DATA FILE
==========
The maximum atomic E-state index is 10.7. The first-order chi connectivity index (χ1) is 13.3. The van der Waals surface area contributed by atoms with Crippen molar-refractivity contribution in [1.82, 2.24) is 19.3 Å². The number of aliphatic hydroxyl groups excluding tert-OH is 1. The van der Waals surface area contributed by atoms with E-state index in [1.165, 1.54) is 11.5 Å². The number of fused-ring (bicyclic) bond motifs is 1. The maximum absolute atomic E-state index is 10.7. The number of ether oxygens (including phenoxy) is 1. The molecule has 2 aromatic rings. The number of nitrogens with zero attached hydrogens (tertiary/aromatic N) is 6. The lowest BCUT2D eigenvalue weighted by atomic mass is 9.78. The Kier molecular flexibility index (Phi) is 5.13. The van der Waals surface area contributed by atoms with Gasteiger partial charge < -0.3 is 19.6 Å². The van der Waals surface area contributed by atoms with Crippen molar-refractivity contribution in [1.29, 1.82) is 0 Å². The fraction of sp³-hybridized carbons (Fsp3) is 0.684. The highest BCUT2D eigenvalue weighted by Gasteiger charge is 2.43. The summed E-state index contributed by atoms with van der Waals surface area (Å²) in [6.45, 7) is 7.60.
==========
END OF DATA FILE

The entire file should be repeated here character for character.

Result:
The maximum atomic E-state index is 10.7. The first-order chi connectivity index (χ1) is 13.3. The van der Waals surface area contributed by atoms with Crippen molar-refractivity contribution in [1.82, 2.24) is 19.3 Å². The number of aliphatic hydroxyl groups excluding tert-OH is 1. The van der Waals surface area contributed by atoms with E-state index in [1.165, 1.54) is 11.5 Å². The number of fused-ring (bicyclic) bond motifs is 1. The maximum absolute atomic E-state index is 10.7. The number of ether oxygens (including phenoxy) is 1. The molecule has 2 aromatic rings. The number of nitrogens with zero attached hydrogens (tertiary/aromatic N) is 6. The lowest BCUT2D eigenvalue weighted by atomic mass is 9.78. The Kier molecular flexibility index (Phi) is 5.13. The van der Waals surface area contributed by atoms with Gasteiger partial charge < -0.3 is 19.6 Å². The van der Waals surface area contributed by atoms with Crippen molar-refractivity contribution in [1.29, 1.82) is 0 Å². The fraction of sp³-hybridized carbons (Fsp3) is 0.684. The highest BCUT2D eigenvalue weighted by Gasteiger charge is 2.43. The summed E-state index contributed by atoms with van der Waals surface area (Å²) in [6.45, 7) is 7.60.